Exciting New Research on Amblyopia (Lazy Eye) Treatment

—Amanda Zeller Manley, OD, FCOVD

R.M., a 28-year-old man, was getting headaches more and more frequently when using a screen. As someone who spent most of his workday on the computer, this was a problem. A previous eye doctor told him he was out of luck, too old to fix his problem. R.M. had amblyopia, and his new eye doctor had referred him to me.

skeffington symposium

Dr. Jeffrey Kraskin

Last weekend was the 61st Annual Kraskin Invitational Skeffington Symposium (KISS), held in Bethesda, MD. One of the most exciting presentations was given by Dr. Paul Harris, a prolific author, developmental optometrist and professor at Southern College of Optometry. He reported that a group of scientists and clinicians are preparing a publication with new clinical guidelines on the treatment of amblyopia.

 

The old paradigm for amblyopia treatment is something most people are familiar with to some degree– patching. I think most adults can think back and remember a child at school wearing a stick-on eye patch, and probably getting teased about it. While patching can temporarily improve visual acuity (how many letters you can read off the eye chart), it does nothing to improve the other visual problems present in amblyopia, such as difficulties with eye strain, visual crowding, contrast sensitivity, and using the eyes as a team (among others).

Newer research has shown that not only is patching not the best method of treating amblyopia, it’s not even necessary except during active therapeutic activities. Instead, treating the entire visual system –as a system— produces superior results that last. The key is that amblyopia is not a “lazy eye”, but rather a problem in how the brain uses the two eyes.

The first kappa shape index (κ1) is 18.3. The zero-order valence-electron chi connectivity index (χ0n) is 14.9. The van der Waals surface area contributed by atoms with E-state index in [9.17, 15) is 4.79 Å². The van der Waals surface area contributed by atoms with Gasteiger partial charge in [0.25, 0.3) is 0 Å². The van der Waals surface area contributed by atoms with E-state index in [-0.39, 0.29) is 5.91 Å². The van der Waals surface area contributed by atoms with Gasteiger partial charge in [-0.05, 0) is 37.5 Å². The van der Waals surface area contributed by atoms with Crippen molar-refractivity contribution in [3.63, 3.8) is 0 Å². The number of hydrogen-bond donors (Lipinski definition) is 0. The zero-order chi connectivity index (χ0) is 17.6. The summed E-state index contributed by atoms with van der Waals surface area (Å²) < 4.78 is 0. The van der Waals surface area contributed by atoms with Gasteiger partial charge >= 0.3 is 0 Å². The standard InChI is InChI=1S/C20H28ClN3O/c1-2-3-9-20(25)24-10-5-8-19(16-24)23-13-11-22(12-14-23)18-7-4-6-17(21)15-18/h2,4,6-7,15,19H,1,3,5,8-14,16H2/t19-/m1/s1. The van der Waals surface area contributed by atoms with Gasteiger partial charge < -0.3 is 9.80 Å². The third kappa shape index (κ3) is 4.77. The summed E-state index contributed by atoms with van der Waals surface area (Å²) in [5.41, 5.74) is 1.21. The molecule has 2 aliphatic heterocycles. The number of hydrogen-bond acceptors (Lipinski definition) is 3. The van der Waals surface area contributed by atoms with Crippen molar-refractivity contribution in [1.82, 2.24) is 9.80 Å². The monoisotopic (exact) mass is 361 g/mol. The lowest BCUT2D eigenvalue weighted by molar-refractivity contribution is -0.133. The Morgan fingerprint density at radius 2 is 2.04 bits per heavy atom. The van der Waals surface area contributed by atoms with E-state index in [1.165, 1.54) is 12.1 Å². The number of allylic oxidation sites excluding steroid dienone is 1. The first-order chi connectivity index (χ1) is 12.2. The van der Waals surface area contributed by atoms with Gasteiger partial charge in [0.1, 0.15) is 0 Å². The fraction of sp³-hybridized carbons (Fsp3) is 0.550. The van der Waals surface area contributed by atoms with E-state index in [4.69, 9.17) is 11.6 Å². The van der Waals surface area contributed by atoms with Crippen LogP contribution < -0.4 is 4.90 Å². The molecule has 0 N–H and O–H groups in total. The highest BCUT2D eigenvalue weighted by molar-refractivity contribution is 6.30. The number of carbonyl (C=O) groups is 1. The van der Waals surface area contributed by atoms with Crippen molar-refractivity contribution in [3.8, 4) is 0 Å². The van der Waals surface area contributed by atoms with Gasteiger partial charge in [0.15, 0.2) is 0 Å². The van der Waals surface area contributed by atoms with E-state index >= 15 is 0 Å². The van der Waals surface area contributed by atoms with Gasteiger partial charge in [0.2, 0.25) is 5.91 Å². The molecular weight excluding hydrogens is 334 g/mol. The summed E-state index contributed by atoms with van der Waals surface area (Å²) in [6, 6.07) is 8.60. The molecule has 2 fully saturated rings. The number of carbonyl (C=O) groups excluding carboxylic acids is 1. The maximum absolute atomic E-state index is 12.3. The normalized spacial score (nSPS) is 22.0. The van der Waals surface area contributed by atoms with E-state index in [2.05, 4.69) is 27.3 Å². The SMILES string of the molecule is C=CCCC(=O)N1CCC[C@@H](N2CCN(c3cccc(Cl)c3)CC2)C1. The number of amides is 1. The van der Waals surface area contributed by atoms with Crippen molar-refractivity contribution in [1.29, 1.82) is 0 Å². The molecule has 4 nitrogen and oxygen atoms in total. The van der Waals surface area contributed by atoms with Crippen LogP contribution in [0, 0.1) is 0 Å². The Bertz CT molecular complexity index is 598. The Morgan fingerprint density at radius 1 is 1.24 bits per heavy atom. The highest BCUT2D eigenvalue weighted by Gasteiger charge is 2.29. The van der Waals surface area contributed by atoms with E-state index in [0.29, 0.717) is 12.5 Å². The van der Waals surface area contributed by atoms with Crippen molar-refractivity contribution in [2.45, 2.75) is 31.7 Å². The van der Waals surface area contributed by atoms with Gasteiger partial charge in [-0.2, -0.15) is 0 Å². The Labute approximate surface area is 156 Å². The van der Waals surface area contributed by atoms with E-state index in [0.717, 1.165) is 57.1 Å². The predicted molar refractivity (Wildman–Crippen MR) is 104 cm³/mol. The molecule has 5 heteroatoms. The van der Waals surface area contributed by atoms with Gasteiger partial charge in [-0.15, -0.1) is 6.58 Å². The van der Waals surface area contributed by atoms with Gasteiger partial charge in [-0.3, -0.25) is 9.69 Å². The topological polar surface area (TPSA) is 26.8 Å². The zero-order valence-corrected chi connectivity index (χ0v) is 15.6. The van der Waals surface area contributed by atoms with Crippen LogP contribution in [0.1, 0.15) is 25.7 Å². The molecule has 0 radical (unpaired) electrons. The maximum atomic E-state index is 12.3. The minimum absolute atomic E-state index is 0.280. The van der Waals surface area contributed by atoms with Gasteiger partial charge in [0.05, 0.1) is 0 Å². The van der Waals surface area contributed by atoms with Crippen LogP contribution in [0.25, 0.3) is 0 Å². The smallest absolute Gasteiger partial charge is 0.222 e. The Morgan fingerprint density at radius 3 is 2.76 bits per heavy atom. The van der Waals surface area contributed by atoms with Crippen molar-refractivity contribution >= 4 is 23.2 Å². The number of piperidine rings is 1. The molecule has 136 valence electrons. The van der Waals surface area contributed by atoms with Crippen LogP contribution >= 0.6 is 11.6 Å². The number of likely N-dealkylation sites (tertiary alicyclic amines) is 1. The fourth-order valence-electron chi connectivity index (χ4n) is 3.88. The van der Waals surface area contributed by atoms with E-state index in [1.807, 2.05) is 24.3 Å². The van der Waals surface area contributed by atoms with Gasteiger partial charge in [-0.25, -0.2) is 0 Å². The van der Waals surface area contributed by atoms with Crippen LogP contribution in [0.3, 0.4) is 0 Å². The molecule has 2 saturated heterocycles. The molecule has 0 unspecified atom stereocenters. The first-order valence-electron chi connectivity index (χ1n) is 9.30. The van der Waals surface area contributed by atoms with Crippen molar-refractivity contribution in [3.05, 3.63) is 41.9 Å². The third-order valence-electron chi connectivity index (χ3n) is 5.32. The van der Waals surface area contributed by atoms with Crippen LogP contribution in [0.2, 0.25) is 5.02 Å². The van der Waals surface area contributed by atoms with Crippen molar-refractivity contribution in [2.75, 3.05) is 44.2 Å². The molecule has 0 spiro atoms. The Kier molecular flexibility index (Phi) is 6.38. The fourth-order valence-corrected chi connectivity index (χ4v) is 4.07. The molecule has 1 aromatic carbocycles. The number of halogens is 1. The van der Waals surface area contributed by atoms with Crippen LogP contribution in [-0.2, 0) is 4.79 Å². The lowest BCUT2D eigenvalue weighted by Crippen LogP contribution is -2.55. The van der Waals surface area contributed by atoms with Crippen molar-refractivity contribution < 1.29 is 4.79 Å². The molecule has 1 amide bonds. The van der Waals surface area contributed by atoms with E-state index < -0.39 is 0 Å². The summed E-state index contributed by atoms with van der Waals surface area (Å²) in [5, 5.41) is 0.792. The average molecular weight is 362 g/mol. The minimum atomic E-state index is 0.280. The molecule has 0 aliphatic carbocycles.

It’s interesting that using whole system, or binocular vision, techniques is described as “NEW“, when Developmental Optometry has been doing this clinically for a hundred years.

Developmental optometrists had been using binocular vision perceptual learning techniques for decades before the concept hit the mainstream in research. In the last 25 years, perceptual learning as it relates to vision therapy has been discussed more and more in the fields of psychology and vision science. Many computer games have been developed that capitalize on perceptual learning to develop true and lasting visual skills. However, I and my developmental optometry colleagues have found that working in 3D space (rather than a flat 2D screen) generates a knowledge of “Where am I?” and “Where is it?” that more easily translates into real-world visual scenarios.